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Op-ed articles

The future of natural gas in the global energy mix

Laurent Vivier.
Laurent VivierPresident Gas of Total

"The Switch from Coal to Gas Could Be a Climate Game-Changer"

To keep global warmingGlobal warming, also called planetary warming or climate change... within the lower limits set by the international community, powerful tools that can be quickly rolled out are needed out to ensure that goals are met. Switching from coal-to gas-fired powerIn physics, power is the amount of energy supplied by a system per unit time. In simpler terms, power can be viewed as energy output... generation is one of these tools. Laurent Vivier, President Gas of Total, provides his analysis.

The Paris AgreementOil contract under which the oil that is produced is shared between the state and the oil company..., adopted at the Paris climate conference (COP 21), aims to cap the increase in global average temperature by the end of the century at 2°C, or ideally 1.5°C, above pre-industrial levels. To achieve this, countries will gradually need to switch from coal- to gas-fired power generation over the next few years.

This transition is one of the factors that will help dramatically reduce the amount of greenhouse gasGas with physical properties that cause the Earth's atmosphere to warm up. There are a number of naturally occurring greenhouse gases... emissions. Increased energy efficiencyIn economic terms, energy efficiency refers to the efforts made to reduce the energy consumption of a system... and the breakthrough of renewable energies will also play a key role, but they are time consuming, expensive and require new regulations and complex management of power grids. The benefits of switching from coalCoal is ranked by its degree of transformation or maturity, increasing in carbon content from... to gas, however, can be demonstrated with basic arithmetic: for the same amount of energy produced, natural gas emits half as much CO2See Carbon Dioxid as coal, even when the full lifecycle of both resources – from the mine or the well to the power plant – is taken into account.

Today's situation is conducive to this switch.

In this environment, technological developments and huge investments in LNG will make natural gas a credible alternative to coal in power generation and a decisive lever in curbing greenhouse gas emissions.

Natural gas is much more than just a bridge to renewable energies, as it is often described. In addition to power generation, new uses are emerging for natural gas, including as a fuelFuel is any solid, liquid or gaseous substance or material that can be combined with an oxidant... in road transportation – in China, more than 200,000 trucks run on natural gas – and in shipping. This suggests that natural gas will remain an integral part of the global energy mixThe range of energy sources of a region. for decades to come.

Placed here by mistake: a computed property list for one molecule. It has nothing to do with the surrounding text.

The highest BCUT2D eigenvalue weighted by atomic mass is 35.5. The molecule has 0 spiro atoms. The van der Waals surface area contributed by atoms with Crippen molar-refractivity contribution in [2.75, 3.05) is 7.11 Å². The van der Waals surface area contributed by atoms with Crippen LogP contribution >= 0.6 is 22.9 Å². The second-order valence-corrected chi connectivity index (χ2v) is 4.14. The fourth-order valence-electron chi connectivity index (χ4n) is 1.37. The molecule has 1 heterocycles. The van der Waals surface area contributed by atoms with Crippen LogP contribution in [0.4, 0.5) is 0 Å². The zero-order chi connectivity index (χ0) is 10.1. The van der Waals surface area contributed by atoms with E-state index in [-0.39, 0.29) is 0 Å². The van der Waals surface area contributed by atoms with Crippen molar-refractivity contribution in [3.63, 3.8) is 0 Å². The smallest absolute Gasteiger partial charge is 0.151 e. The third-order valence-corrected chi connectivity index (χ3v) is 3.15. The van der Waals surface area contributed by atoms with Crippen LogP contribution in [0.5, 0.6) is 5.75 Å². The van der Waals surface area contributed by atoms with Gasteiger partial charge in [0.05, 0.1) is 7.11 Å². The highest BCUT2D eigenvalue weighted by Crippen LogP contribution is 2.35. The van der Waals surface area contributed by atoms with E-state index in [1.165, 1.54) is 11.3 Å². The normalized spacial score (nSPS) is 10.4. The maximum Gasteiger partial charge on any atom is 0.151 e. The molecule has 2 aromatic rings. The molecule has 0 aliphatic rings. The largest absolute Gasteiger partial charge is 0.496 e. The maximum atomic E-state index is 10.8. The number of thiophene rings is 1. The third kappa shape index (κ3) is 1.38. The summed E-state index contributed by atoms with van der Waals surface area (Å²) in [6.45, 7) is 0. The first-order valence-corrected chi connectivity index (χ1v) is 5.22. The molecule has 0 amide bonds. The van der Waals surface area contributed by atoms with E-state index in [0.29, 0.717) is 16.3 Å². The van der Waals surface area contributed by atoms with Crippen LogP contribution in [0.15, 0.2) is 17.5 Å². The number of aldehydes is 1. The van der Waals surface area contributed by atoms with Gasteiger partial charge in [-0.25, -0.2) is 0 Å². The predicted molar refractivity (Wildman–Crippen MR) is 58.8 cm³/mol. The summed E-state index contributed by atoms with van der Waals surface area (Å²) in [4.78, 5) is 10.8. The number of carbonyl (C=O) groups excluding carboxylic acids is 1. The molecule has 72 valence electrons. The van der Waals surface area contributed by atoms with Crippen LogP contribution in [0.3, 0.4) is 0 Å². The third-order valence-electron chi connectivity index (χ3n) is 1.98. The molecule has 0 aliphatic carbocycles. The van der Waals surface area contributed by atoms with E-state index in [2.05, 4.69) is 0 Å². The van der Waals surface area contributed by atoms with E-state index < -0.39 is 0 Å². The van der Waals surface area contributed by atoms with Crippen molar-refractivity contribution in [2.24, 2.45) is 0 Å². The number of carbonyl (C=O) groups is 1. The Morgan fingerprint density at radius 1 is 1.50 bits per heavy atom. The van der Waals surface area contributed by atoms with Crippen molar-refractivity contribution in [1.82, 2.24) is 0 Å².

Laurent Vivier, President Gas of Total since August 1, 2015, started his career within the Group in 1996, holding successive positions in the tradingThe buying and selling of products in financial markets... offices in Paris, Geneva, London and Houston. He moved back to Paris in 2011 where he held various positions as head of strategy for gas, power and renewable energies. Born in 1970, he is a graduate of the EDHEC School of Business in France and the London School of Economics and Political Science.

François Lévêque.
François Lévêque is Professor of Industrial Economics and Energy Economics at Mines ParisTech engineering school in France, Director of the Chair of Economics of Natural Gas

"Natural Gas, an Energy that Complements Renewables"

Natural gas is often referred to as a "bridge fuelFuel is any solid, liquid or gaseous substance or material that can be combined with an oxidant..." that could pave the way to more widespread use of renewable energies. However, strong growth in renewables has made thermal powerIn physics, power is the amount of energy supplied by a system per unit time. In simpler terms, power can be viewed as energy output... plants more complicated to operate and led to the emergence of complex new "capacity mechanisms". In this article, François Lévêque, Professor at Mines ParisTech engineering school, sheds some light on the situation.

It is impossible to understand how natural gas and renewable energies can complement each other without first looking at intermittency, a characteristic of solar and wind power, and then analyzing how it can be offset. Everyone understands that when the sky clouds over, when night falls or when the wind stops blowing, solar- and wind-powered generators produce less electricityForm of energy resulting from the movement of charged particles (electrons) through a conductor..., and sometimes none at all. Some of these swings in output are predictable, others are random.